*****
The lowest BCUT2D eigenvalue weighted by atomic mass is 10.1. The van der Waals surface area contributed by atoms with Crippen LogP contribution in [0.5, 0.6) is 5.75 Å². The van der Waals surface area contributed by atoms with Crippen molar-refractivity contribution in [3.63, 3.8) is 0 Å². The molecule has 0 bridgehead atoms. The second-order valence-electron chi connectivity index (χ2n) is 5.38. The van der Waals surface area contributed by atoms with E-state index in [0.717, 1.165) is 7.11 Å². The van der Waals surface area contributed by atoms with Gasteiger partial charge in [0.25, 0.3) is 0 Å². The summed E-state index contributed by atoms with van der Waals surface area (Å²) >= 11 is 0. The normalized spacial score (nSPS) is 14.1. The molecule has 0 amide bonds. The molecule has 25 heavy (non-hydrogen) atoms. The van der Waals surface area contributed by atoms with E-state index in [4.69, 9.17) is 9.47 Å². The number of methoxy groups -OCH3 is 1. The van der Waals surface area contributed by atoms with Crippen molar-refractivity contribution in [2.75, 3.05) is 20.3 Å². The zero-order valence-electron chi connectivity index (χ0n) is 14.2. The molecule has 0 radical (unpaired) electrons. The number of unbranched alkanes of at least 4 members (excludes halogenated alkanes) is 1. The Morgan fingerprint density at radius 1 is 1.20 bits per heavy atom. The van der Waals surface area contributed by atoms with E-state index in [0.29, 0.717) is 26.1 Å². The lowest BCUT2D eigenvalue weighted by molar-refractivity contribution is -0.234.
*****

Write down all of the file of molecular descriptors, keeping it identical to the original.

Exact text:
The lowest BCUT2D eigenvalue weighted by atomic mass is 10.1. The van der Waals surface area contributed by atoms with Crippen LogP contribution in [0.5, 0.6) is 5.75 Å². The van der Waals surface area contributed by atoms with Crippen molar-refractivity contribution in [3.63, 3.8) is 0 Å². The molecule has 0 bridgehead atoms. The second-order valence-electron chi connectivity index (χ2n) is 5.38. The van der Waals surface area contributed by atoms with E-state index in [0.717, 1.165) is 7.11 Å². The van der Waals surface area contributed by atoms with Gasteiger partial charge in [0.25, 0.3) is 0 Å². The summed E-state index contributed by atoms with van der Waals surface area (Å²) >= 11 is 0. The normalized spacial score (nSPS) is 14.1. The molecule has 0 amide bonds. The molecule has 25 heavy (non-hydrogen) atoms. The van der Waals surface area contributed by atoms with E-state index in [4.69, 9.17) is 9.47 Å². The number of methoxy groups -OCH3 is 1. The van der Waals surface area contributed by atoms with Crippen molar-refractivity contribution in [2.75, 3.05) is 20.3 Å². The zero-order valence-electron chi connectivity index (χ0n) is 14.2. The molecule has 0 radical (unpaired) electrons. The number of unbranched alkanes of at least 4 members (excludes halogenated alkanes) is 1. The Morgan fingerprint density at radius 1 is 1.20 bits per heavy atom. The van der Waals surface area contributed by atoms with E-state index in [0.29, 0.717) is 26.1 Å². The lowest BCUT2D eigenvalue weighted by molar-refractivity contribution is -0.234.